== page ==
The answer to the question “what’s the difference between income and cash flow?” to any oil-company accountant and they’re likely to say income makes the headlines, cash pays the bills.
There’s a nub of truth there even though it may be glib. Cash generation has been growing at the biggest oil producers for three quarters in a row as it is the yardstick used to judge a company’s ability to invest and pay dividends.
Noting a rise of 67 percent from the previous three months and more than double the first-quarter amount, cash from operations of almost $26 billion was reported in the last quarter by the world’s largest listed energy companies — Exxon Mobil Corp., Royal Dutch Shell Plc, Chevron Corp., Total SA and BP Plc.
“The environment’s been tough but we’ve seen robust cash-flow delivery,” Brian Gilvary, chief financial officer of London-based BP, said Nov. 1 on a call with investors.
Higher oil and gas output, rallying crude prices, higher oil and gas output and lower day-to-day spending is reflected by the growth in cash.
“Cash deficits should start to shrink in 2017 as oil prices gradually recover and cost-cutting initiatives continue,” said Maxim Edelson, a senior director at Fitch Ratings Ltd. in Moscow.
When oil majors generated $36.5 billion in the third quarter, cash creation remains lower than a year ago. The top five companies produced more than $65 billion in the first three months of 2008 and it’s well below the heyday of $150 crude at that time.
Indicating that debts continue to rise as enough cash to cover investments in new projects and payouts to shareholders could not be generated by the majors. Up from $46 billion a decade ago, their combined debt totaled $142 billion at the end of September.
But if oil prices stabilize next year above $50 a barrel, cash generation will be strong enough to cover dividends and investments, and even reduce debt with the help of asset sales, oil companies told investors in a show of confidence.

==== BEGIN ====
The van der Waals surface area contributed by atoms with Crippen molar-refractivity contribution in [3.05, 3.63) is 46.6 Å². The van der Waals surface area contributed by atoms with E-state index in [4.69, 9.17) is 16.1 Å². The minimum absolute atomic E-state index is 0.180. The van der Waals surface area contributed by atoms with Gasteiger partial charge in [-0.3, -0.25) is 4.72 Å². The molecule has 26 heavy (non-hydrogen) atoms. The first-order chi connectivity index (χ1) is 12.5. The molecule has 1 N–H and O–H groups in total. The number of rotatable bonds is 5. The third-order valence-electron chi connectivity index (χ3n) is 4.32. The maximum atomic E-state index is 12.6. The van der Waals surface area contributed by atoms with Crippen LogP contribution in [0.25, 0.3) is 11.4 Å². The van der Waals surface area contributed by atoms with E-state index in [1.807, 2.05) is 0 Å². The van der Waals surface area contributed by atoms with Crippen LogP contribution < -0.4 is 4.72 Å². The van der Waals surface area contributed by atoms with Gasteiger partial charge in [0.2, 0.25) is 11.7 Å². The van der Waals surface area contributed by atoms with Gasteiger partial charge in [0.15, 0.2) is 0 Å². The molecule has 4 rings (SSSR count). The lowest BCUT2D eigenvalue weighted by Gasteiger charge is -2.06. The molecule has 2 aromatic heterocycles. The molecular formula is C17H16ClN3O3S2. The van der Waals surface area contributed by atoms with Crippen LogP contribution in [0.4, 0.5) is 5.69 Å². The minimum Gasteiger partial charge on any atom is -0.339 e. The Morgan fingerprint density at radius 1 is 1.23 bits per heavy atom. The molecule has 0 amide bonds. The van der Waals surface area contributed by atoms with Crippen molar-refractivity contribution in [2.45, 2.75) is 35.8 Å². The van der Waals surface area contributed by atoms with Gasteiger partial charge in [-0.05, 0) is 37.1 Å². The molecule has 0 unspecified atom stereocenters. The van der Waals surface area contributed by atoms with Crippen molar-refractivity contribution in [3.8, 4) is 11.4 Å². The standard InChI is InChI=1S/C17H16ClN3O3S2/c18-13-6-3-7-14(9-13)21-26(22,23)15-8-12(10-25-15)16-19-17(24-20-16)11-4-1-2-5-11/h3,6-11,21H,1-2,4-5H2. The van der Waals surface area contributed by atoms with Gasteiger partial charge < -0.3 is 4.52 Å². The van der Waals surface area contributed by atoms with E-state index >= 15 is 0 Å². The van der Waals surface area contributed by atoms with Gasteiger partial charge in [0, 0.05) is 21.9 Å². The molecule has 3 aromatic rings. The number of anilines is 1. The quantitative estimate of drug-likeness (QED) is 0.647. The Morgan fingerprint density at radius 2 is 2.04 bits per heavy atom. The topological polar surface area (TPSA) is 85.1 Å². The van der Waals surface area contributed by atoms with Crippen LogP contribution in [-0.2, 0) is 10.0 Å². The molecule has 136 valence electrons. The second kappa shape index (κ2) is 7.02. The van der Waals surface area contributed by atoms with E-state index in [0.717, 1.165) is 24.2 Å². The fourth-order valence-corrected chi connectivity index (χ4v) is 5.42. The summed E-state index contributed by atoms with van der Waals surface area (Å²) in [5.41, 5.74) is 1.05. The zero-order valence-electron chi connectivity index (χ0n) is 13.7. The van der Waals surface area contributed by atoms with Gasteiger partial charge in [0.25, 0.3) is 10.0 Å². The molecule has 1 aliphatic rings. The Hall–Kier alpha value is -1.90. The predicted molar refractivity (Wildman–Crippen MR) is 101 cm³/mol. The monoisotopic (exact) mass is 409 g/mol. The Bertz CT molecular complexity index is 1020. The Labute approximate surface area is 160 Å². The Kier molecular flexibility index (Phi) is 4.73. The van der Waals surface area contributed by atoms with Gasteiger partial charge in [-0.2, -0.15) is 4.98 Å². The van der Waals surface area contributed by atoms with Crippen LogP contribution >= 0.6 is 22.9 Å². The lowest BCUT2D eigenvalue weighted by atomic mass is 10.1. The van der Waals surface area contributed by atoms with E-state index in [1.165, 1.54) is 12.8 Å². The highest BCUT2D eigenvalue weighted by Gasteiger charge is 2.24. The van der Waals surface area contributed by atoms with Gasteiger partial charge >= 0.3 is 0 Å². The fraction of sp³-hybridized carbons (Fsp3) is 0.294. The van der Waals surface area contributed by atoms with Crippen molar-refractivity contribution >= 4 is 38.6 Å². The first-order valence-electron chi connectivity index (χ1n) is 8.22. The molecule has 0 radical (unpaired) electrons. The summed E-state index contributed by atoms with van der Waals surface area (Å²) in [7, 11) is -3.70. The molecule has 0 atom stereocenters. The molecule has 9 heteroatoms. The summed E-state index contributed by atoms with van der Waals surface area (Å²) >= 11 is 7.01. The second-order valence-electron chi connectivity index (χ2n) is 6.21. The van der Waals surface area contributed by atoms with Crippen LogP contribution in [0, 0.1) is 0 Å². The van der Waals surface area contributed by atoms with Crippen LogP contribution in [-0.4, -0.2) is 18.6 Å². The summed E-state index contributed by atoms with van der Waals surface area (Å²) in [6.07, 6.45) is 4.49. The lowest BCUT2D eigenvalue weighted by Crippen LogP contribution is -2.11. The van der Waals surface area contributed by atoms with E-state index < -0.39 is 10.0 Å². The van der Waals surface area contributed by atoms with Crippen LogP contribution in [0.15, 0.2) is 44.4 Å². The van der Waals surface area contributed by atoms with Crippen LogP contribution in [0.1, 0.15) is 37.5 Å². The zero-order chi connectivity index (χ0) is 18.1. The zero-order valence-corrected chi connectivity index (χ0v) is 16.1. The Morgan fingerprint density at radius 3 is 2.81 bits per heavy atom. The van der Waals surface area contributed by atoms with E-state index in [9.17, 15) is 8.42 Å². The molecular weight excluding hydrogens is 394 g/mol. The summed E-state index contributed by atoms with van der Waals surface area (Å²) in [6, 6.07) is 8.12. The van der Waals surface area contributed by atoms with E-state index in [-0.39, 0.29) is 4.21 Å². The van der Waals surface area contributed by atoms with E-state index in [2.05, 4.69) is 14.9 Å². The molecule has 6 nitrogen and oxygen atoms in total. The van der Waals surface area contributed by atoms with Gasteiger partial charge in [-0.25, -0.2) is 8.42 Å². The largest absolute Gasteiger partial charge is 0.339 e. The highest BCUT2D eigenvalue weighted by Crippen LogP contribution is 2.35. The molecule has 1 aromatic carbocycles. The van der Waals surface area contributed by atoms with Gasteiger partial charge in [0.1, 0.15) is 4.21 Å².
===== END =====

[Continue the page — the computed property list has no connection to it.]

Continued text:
“Our overall financial picture is set to improve in a meaningful way as we move into 2017. Our objective is to get cash balanced in 2017, assuming $50 Brent prices,” Patricia E. Yarrington, CFO of San Ramon, California-based Chevron, said Oct 28.
Barring Shell, in the third quarter, lower year-on-year profits were posted by all of the five majors. Shell reported cash of $8.5 billion, up from $2.3 billion in the previous three months as it saw earnings boosted by its acquisition of BG Group Plc. That allowed Europe’s largest oil producer to almost balance its books.
Shell has also been chipping away at day-to-day costs while the BG purchase helps explain the increase in cash. Despite the added cost of running BG. And executives say more savings are coming, operating expenses, or opex, stood at $10 billion last quarter, about $600 million lower than a year earlier.
Shell CFO Simon Henry told investors Nov. 1 on a conference call that opex will fall about 25 percent next year compared with 2015. “Where does it come from? Well, pretty much everywhere,” he said of the cuts.
(Adapted from Bloomberg)
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